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Posted by ATLANTIC CENTRAL on Saturday, August 17, 2019 3:50 PM

UNCLEBUTCH

 

 
ATLANTIC CENTRAL
I'm sure even a "newby" can figure out what his situation might require......

 

But thats my point,they don,t  there for they ask. I feel we should be stating the bare, minimal facts,and not over loading them with info they don't need,didn't ask for. What you plan on doing makes perfect sence,if he [the OP] voiced an interest in a layout such as you plan, he didn't.

 Kinda like telling me how to build a clock,and where to get the parts,because I asked for the time of day.  just MO.

 

But the OP says his layout plan is 8' x 6-1/2' ? Sounds like an island layout, with pretty deep reach in distances to me? Short of seeing a diagram to the contrary?

Did I miss something?

Sheldon

    

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Posted by carl425 on Saturday, August 17, 2019 3:55 PM

UNCLEBUTCH
What you plan on doing makes perfect sence,if he [the OP] voiced an interest in a layout such as you plan, he didn't.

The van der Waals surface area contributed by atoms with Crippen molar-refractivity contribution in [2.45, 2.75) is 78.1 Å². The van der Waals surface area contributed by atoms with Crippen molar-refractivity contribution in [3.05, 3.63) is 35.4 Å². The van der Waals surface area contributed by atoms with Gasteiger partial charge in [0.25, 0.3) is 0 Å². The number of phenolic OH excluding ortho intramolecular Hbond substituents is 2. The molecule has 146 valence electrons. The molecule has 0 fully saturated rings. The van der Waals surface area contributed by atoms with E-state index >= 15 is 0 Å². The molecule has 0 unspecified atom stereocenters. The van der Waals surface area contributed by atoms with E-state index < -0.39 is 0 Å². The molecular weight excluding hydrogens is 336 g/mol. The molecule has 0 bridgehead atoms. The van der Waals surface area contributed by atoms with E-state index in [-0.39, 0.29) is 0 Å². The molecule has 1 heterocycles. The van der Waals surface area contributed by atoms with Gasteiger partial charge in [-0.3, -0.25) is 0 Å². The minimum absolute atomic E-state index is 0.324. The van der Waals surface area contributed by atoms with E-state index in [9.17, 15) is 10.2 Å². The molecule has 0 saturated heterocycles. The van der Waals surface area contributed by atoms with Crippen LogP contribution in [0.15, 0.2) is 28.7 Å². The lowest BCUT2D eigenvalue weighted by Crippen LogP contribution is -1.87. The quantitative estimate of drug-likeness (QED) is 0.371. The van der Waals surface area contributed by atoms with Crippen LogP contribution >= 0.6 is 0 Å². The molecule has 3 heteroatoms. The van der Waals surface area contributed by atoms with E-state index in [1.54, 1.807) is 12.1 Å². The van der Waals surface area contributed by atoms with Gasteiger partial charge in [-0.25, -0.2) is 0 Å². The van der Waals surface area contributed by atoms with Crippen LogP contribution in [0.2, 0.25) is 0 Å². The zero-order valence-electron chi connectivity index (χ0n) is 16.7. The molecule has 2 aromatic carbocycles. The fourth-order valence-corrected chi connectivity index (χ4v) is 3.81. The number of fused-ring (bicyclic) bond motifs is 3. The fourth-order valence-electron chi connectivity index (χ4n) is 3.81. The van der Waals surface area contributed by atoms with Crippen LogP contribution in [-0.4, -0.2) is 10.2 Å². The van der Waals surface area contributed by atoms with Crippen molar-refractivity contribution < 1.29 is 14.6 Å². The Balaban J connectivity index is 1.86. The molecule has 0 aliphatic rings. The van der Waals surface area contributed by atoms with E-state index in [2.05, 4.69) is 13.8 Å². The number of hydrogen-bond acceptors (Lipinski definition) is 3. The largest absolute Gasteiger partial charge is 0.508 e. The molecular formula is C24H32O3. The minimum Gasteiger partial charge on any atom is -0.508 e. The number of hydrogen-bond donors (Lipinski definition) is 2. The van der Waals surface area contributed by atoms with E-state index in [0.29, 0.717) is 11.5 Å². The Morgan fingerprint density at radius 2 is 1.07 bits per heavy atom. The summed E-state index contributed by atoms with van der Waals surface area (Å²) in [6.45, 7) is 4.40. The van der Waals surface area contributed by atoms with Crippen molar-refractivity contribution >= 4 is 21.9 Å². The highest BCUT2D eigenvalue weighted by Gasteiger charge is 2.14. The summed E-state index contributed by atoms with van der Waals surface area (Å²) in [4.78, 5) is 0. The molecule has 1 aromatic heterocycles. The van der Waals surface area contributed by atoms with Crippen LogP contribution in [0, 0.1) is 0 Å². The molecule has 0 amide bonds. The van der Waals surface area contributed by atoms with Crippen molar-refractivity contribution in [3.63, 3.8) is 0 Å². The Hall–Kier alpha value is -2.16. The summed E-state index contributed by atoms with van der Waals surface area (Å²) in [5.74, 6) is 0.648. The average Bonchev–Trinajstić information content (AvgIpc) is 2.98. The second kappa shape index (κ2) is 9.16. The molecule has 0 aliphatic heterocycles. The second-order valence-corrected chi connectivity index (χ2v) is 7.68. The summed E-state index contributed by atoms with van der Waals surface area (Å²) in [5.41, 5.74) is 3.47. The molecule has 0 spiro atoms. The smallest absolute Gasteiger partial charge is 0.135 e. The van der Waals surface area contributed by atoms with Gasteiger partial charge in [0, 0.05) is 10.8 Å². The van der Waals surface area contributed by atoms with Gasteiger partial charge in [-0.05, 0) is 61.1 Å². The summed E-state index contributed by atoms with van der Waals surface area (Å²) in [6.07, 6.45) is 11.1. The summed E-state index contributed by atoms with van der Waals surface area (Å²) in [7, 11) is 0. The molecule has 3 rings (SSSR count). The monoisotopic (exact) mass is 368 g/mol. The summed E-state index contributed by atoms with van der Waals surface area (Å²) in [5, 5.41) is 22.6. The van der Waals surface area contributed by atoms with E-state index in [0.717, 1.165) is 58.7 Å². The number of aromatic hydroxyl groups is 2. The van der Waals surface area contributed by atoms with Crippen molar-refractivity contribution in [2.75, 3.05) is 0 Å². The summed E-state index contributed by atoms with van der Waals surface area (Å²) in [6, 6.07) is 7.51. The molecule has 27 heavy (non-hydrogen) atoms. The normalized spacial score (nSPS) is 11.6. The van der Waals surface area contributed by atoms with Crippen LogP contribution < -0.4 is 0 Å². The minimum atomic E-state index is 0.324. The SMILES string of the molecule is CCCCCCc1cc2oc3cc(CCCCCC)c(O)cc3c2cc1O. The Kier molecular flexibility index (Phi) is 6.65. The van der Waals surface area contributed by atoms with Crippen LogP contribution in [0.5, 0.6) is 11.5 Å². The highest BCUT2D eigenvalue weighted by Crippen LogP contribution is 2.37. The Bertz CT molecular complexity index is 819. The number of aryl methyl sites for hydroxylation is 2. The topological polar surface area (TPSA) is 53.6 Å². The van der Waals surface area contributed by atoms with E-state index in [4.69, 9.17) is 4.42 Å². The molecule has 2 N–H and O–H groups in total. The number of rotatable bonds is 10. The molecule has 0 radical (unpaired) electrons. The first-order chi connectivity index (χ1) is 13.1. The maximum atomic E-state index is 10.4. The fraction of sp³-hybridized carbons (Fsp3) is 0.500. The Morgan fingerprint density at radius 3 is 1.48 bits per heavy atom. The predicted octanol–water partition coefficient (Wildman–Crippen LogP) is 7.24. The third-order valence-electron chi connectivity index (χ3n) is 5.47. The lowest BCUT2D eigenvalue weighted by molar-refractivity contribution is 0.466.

Well actually, he kinda did.  He said his dimensions were 8ʻ x 6 1/2ʻ, which very well might result in a layout that gets climbed on top of. It'll at least get leaned on pretty firmly.

I have the right to remain silent.  By posting here I have given up that right and accept that anything I say can and will be used as evidence to critique me.

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Posted by jjdamnit on Saturday, August 17, 2019 4:08 PM

Hello All,

I'll throw the proverbial "spanner in the works"...

Many of the responses have been focused on bench work.

You have not specified what method of support you are using. 

To really answer your question of thickness of plywood sub roadbed that information would be helpful.

kenben
...they will be cut up a bit for track elevations etc.

For your elevations are you planning on using the cookie cutter method or are you planning on adding risers on top of the sub roadbed?

Sharing these answers will help folks on this forum better address your specific issues.

Hope this helps.

"Uhh...I didn’t know it was 'impossible' I just made it work...sorry"